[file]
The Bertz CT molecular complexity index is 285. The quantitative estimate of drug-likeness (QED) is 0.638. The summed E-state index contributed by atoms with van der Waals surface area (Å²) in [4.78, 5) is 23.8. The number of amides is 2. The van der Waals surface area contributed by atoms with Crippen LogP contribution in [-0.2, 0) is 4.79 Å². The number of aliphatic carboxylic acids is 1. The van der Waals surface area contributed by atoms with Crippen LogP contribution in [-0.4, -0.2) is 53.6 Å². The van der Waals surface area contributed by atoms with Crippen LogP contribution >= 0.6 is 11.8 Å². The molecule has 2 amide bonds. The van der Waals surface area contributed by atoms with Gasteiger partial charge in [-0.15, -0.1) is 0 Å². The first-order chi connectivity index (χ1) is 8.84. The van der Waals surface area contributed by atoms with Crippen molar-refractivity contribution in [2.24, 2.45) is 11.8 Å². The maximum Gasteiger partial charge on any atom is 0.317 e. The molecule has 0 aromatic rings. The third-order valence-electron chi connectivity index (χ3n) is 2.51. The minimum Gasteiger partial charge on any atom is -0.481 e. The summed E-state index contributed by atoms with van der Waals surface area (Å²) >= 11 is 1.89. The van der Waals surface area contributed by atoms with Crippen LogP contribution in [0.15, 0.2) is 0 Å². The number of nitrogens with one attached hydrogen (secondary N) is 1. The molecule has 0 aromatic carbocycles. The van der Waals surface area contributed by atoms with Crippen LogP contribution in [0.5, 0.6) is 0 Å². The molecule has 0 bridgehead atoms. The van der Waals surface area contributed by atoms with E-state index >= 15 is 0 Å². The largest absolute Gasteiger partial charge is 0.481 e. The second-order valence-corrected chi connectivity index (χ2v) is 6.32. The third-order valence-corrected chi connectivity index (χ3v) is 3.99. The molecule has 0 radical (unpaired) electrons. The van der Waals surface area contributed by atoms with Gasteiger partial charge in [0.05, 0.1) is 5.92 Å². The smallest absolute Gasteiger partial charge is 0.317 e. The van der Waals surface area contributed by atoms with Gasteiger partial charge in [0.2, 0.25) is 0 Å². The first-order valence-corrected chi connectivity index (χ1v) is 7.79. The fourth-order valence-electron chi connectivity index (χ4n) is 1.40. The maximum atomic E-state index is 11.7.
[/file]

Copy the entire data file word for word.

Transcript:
The Bertz CT molecular complexity index is 285. The quantitative estimate of drug-likeness (QED) is 0.638. The summed E-state index contributed by atoms with van der Waals surface area (Å²) in [4.78, 5) is 23.8. The number of amides is 2. The van der Waals surface area contributed by atoms with Crippen LogP contribution in [-0.2, 0) is 4.79 Å². The number of aliphatic carboxylic acids is 1. The van der Waals surface area contributed by atoms with Crippen LogP contribution in [-0.4, -0.2) is 53.6 Å². The van der Waals surface area contributed by atoms with Crippen LogP contribution >= 0.6 is 11.8 Å². The molecule has 2 amide bonds. The van der Waals surface area contributed by atoms with Gasteiger partial charge in [-0.15, -0.1) is 0 Å². The first-order chi connectivity index (χ1) is 8.84. The van der Waals surface area contributed by atoms with Crippen molar-refractivity contribution in [2.24, 2.45) is 11.8 Å². The maximum Gasteiger partial charge on any atom is 0.317 e. The molecule has 0 aromatic rings. The third-order valence-electron chi connectivity index (χ3n) is 2.51. The minimum Gasteiger partial charge on any atom is -0.481 e. The summed E-state index contributed by atoms with van der Waals surface area (Å²) >= 11 is 1.89. The van der Waals surface area contributed by atoms with Crippen LogP contribution in [0.15, 0.2) is 0 Å². The number of nitrogens with one attached hydrogen (secondary N) is 1. The molecule has 0 aromatic carbocycles. The van der Waals surface area contributed by atoms with Crippen LogP contribution in [0.5, 0.6) is 0 Å². The molecule has 0 bridgehead atoms. The van der Waals surface area contributed by atoms with E-state index >= 15 is 0 Å². The largest absolute Gasteiger partial charge is 0.481 e. The second-order valence-corrected chi connectivity index (χ2v) is 6.32. The third-order valence-corrected chi connectivity index (χ3v) is 3.99. The molecule has 0 radical (unpaired) electrons. The van der Waals surface area contributed by atoms with Gasteiger partial charge in [0.05, 0.1) is 5.92 Å². The smallest absolute Gasteiger partial charge is 0.317 e. The van der Waals surface area contributed by atoms with Gasteiger partial charge in [0.2, 0.25) is 0 Å². The first-order valence-corrected chi connectivity index (χ1v) is 7.79. The fourth-order valence-electron chi connectivity index (χ4n) is 1.40. The maximum atomic E-state index is 11.7.